• Found acupuncture to be effective for reducing anxiety

  • Effects of acupuncture for anxiety is likely related to the regulation that acupuncture provides upon treatment with specific peptides released in the adrenal gland. Basically, impacting how the body triggers the fight or flight response.

Acupuncture for Anxiety 2018 Meta-analysis Research Study:

  • Clinical trials where anxiety was treated as the main condition with acupuncture were considered for analysis. Researchers searched through 1,135 papers addressing anxiety as the primary treatment condition, and after review, 13 papers were found to match their criteria for the analysis.
  • Overall, they found scientific evidence that acupuncture treatment for anxiety has effective results with fewer side effects than standard treatment for this condition. More research, of course, is always needed.

Reduce Anxiety with Acupuncture Treatments

            While anxiety is a well-known condition, it is not well-known that there are more treatment modalities available to ease anxiety. According to the adaa, anxiety disorders are highly treatable, but only 36.9% of people who suffer from it receive treatment. Whether that means they believe it will resolve itself or if they maybe don’t have access to traditional treatment methods like therapy and/or medications. Acupuncture is a viable and proven treatment option for anxiety, and is also a way to regulate how many opioids one is being prescribed and ingesting.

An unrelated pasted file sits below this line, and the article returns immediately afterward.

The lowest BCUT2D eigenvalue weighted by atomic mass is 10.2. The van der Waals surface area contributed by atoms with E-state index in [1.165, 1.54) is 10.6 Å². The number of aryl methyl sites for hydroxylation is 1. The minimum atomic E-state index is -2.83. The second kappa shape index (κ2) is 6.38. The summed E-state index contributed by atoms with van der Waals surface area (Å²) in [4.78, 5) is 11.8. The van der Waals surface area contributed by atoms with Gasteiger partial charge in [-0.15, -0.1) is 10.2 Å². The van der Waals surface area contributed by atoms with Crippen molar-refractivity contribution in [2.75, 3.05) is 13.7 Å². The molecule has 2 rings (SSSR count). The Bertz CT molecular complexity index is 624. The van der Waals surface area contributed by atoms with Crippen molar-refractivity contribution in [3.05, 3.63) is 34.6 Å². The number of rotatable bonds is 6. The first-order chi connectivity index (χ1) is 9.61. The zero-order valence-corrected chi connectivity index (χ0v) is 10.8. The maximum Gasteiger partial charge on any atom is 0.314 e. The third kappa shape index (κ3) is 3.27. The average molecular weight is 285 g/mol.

If you are interested in treating your anxiety symptoms with acupuncture sessions, you will first need to find a licensed acupuncturist to perform your acupuncture treatment. Licensed acupuncturists are required to use sterile, disposable needles (which if inserted properly, should not hurt), and will have the proper credentials.